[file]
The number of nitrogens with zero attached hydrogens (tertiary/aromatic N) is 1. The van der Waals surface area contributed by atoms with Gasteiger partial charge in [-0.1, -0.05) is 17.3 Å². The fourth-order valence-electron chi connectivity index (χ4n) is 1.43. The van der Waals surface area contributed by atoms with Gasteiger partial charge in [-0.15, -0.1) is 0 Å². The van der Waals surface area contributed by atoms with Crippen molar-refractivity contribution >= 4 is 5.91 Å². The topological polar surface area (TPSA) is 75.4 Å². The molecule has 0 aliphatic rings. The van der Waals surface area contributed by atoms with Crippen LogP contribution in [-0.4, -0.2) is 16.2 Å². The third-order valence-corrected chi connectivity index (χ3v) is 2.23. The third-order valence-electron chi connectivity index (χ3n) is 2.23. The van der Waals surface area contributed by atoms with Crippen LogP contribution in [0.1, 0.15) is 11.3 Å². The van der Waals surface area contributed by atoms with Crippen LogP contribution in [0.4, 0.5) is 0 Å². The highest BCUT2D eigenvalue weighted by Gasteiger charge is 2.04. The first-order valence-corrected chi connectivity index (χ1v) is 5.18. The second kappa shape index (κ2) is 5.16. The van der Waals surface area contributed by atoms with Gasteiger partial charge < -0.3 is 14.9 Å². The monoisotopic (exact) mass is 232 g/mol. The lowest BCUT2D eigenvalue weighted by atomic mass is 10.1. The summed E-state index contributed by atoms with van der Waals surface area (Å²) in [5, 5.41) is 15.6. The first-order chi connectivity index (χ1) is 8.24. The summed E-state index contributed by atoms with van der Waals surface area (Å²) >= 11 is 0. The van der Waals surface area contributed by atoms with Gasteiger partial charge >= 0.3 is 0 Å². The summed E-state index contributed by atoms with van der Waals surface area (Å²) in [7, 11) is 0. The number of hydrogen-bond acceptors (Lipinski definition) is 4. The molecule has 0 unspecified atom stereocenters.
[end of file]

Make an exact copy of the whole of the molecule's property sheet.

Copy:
The number of nitrogens with zero attached hydrogens (tertiary/aromatic N) is 1. The van der Waals surface area contributed by atoms with Gasteiger partial charge in [-0.1, -0.05) is 17.3 Å². The fourth-order valence-electron chi connectivity index (χ4n) is 1.43. The van der Waals surface area contributed by atoms with Gasteiger partial charge in [-0.15, -0.1) is 0 Å². The van der Waals surface area contributed by atoms with Crippen molar-refractivity contribution >= 4 is 5.91 Å². The topological polar surface area (TPSA) is 75.4 Å². The molecule has 0 aliphatic rings. The van der Waals surface area contributed by atoms with Crippen LogP contribution in [-0.4, -0.2) is 16.2 Å². The third-order valence-corrected chi connectivity index (χ3v) is 2.23. The third-order valence-electron chi connectivity index (χ3n) is 2.23. The van der Waals surface area contributed by atoms with Crippen LogP contribution in [0.1, 0.15) is 11.3 Å². The van der Waals surface area contributed by atoms with Crippen LogP contribution in [0.4, 0.5) is 0 Å². The highest BCUT2D eigenvalue weighted by Gasteiger charge is 2.04. The first-order valence-corrected chi connectivity index (χ1v) is 5.18. The second kappa shape index (κ2) is 5.16. The van der Waals surface area contributed by atoms with Gasteiger partial charge < -0.3 is 14.9 Å². The monoisotopic (exact) mass is 232 g/mol. The lowest BCUT2D eigenvalue weighted by atomic mass is 10.1. The summed E-state index contributed by atoms with van der Waals surface area (Å²) in [5, 5.41) is 15.6. The first-order chi connectivity index (χ1) is 8.24. The summed E-state index contributed by atoms with van der Waals surface area (Å²) >= 11 is 0. The van der Waals surface area contributed by atoms with Gasteiger partial charge >= 0.3 is 0 Å². The summed E-state index contributed by atoms with van der Waals surface area (Å²) in [7, 11) is 0. The number of hydrogen-bond acceptors (Lipinski definition) is 4. The molecule has 0 unspecified atom stereocenters.